Limitations on commercial innovation in dashboards a good thing for consumers

Tim Gosling says innovation should come eventually, but only after risk evaluation

clock • 4 min read
Tim Gosling is head of pensions policy at People’s Partnership, provider of The People’s Pension

Tim Gosling is head of pensions policy at People’s Partnership, provider of The People’s Pension

Last year, Charles Randell, the chair of the Financial Conduct Authority (FCA) remarked that, with hindsight, more could have been done to protect consumers from the risks introduced by freedom and choice.

He was right and it's welcome that the regulator recognises this. It's tempting to see shades of that recognition in their proposed approach to the regulation of pensions dashboards, on which they seek views.

Pensions dashboards will be online portals that will show individuals' pension entitlements in one place and in a common format.

They will work by linking pension providers to a central digital architecture - essentially a search engine for pensions. Individuals will log in, either to a dashboard provided by the Money and Pensions Service, or to a dashboard provided by a commercial provider and be able to securely summon up their pensions information from all their providers via this central architecture.

This remains an exciting step forward for engagement with pension saving. But like anything of enormous value, it carries risks as well as benefits. One category of risks and benefits - addressed by the FCA in their consultation - are risks posed by commercial operation of third-party dashboards.

The FCA's consultation proposes limitations on the main ways in which commercial providers might use dashboards as a sales and marketing channel. Earlier this year, the DWP had consulted on whether or not it would be allowable for customers of a dashboard to export their data from a dashboard to a pension provider. This was seen to have a number of upsides - a user logging in to the ABC Lifeco dashboard would have been able to export their data to the ABC Lifeco retirement planning suite, for example.

But other, more controversial, things could have been possible. Users could have logged on to the ABC Lifeco dashboard and then exported their data into consolidation or product sale customer journeys. It would have been possible to design a streamlined system that would have allowed customers to transact with their entire defined contribution entitlement, potentially in one sitting.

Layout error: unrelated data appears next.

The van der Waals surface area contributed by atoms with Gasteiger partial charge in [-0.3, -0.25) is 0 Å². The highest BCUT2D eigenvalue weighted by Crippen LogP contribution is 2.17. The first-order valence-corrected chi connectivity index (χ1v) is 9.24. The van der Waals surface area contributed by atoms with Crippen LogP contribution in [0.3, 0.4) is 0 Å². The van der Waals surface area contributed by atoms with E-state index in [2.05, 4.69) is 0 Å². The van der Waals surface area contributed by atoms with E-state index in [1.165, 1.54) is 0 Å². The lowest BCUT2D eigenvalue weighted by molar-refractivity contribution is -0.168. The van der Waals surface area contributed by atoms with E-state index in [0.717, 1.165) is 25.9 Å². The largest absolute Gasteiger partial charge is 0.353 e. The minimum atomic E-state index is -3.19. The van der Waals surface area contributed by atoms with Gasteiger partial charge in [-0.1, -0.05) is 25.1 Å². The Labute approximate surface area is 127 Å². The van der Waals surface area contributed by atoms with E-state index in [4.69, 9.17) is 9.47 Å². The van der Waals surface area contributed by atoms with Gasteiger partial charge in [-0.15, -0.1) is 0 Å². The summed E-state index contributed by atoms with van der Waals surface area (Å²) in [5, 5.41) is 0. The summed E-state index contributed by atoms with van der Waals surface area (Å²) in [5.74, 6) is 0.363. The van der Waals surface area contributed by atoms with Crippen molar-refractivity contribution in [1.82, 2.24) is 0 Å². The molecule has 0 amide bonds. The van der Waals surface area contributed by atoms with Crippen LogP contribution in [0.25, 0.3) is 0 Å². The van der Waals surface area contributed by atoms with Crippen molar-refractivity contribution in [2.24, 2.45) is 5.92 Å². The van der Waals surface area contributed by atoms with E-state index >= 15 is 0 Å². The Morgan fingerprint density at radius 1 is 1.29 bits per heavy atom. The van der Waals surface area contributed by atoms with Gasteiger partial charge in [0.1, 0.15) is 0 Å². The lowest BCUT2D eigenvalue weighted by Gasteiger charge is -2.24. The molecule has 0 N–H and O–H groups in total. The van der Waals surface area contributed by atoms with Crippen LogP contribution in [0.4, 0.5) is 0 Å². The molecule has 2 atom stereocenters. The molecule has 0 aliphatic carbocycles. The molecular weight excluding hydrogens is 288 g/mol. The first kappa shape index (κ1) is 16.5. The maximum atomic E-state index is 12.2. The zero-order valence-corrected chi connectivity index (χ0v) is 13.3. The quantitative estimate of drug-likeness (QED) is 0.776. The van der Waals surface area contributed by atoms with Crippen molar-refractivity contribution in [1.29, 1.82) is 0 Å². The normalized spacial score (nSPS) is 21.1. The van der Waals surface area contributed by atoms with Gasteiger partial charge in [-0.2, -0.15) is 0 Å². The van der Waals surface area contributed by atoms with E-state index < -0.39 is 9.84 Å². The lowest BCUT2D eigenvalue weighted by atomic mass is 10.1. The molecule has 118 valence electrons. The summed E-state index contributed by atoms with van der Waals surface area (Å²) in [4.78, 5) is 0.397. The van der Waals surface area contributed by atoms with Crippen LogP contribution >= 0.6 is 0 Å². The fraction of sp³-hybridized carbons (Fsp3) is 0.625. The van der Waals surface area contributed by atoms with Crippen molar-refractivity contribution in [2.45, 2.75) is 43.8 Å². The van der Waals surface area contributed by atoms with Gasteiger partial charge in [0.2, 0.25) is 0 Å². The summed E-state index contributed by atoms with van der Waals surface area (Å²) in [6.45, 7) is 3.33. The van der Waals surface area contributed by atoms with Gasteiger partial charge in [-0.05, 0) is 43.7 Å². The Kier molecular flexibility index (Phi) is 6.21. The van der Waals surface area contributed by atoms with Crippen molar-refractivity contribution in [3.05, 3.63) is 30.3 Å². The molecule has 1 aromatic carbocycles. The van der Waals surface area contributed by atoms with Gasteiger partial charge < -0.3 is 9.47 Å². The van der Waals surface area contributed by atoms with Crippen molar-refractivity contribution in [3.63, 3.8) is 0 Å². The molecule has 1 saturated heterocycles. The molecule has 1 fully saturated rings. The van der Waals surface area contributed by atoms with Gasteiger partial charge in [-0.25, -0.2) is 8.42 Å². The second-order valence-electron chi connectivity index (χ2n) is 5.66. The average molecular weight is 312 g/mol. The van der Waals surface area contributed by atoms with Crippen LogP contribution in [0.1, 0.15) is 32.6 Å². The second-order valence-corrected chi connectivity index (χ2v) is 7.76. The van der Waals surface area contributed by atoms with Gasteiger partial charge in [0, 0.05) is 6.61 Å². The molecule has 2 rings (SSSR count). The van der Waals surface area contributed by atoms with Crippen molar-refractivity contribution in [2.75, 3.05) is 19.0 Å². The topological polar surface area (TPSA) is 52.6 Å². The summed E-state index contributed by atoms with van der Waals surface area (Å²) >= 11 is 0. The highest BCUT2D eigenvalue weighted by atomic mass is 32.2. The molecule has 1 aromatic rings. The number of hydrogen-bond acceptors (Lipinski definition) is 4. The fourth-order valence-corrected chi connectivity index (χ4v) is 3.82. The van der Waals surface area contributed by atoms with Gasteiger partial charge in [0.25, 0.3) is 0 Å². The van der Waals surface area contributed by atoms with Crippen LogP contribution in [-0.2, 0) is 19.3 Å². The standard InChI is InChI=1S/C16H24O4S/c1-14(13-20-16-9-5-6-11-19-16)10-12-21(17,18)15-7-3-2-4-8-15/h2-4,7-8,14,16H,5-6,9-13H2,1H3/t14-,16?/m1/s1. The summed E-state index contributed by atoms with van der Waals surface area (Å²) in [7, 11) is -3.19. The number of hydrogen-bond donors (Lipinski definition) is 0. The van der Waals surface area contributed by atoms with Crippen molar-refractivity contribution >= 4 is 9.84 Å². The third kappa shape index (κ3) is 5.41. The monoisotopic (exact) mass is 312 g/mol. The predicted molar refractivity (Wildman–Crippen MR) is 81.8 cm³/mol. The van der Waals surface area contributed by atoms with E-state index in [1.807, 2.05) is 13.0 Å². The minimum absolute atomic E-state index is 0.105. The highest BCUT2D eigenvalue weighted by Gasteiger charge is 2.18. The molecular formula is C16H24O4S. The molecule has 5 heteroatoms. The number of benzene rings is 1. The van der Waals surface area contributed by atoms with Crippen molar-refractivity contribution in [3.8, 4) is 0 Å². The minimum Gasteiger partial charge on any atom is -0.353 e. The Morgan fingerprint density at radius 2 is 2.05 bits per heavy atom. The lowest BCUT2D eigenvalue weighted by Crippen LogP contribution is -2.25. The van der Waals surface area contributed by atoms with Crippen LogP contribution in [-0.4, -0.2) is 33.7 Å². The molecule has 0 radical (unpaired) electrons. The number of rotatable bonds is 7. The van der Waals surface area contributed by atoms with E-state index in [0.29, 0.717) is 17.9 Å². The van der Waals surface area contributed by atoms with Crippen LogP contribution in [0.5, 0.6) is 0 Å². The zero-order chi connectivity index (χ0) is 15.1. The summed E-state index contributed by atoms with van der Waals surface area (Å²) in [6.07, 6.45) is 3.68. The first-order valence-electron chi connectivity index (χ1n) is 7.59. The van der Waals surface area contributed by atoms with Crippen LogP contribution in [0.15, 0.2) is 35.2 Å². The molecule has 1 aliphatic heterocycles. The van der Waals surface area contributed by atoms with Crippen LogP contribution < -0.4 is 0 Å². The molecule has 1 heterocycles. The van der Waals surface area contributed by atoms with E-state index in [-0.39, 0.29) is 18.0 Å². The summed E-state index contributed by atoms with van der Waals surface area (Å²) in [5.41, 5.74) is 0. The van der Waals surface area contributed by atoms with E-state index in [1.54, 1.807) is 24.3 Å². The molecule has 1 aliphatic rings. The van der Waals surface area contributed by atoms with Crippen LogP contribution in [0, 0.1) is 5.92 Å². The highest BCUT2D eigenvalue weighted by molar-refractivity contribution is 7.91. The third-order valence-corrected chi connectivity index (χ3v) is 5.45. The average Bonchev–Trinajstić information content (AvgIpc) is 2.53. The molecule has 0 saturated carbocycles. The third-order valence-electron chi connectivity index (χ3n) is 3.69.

The FCA proposes putting tight limits on data export, specifically banning the export of data into product sale or transfer customer journeys. It proposes allowing data export into advice and guidance services but under tight controls. They also propose banning marketing on dashboard services and on services that a customer might view after they have used a dashboard.

We think this is the right approach and dashboards should remain an engagement tool in the short term. In the medium term, we think that there is a case for allowing people to transact on dashboards and we see tighter integration between pensions and other financial products as inevitable and desirable. It's an easy step on from seeing your pensions all in one place to seeing them in the same portal as your current account, mortgage and ISA.

Several things need to happen before we start getting to this place, though. First, we need to understand consumer behaviour on pension dashboards. We are talking about the regulation of a market that is over a year away from launching and we do not understand how consumers will use the product. Further evolution of what's allowed on dashboards should be informed by how consumers use them, which will give a better understanding of how to manage the risks and benefits.

Second, we need to see reform of pensions transfers. At the moment, various things exist that are intended to make some products seem better value than they are.

For example, cash incentives contingent on transfer to high charge funds and products serve no consumer benefit. Transfer incentives exploit weaknesses in human decision making as people tend to value a seemingly large lump sum more than a "small" percentage charge. Before there can be any further streamlining or automation of consolidation through dashboards there should be a conversation about transfer incentives and online financial promotions.

Third, we need to see pension transfers as more of a comparison shopping experience, potentially powered by transparent metrics. DWP, the FCA and TPR intend to bring forward value for money metrics shortly that will focus on costs and charges, investment performance and customer service and scheme oversight. Initially these are intended for professional use but have the potential to reshape consumer decision making in the transfer market. These should cover both retail and workplace pensions and should evolve to help consumer take decisions about how to combine pensions. Better transparency about where value is in the pensions market should enable better consumer decision making.

Assuming that the FCA do not amend their approach following consultation, all of this is now some way off. It's welcome that they have looked at this exciting new market and decided that consumer protection should take precedence over commercial use of dashboards.

Too often in UK financial services we have seen a cycle of consumer harm as new markets open followed by select committee enquiries, angry headlines and expensive consumer redress schemes. This is not a sustainable model for innovation and causes distrust in pensions. Commercial innovation in pension dashboards should come eventually but only after a careful evaluation of the risks and benefits.

Tim Gosling is head of pensions policy at People's Partnership, provider of The People's Pension

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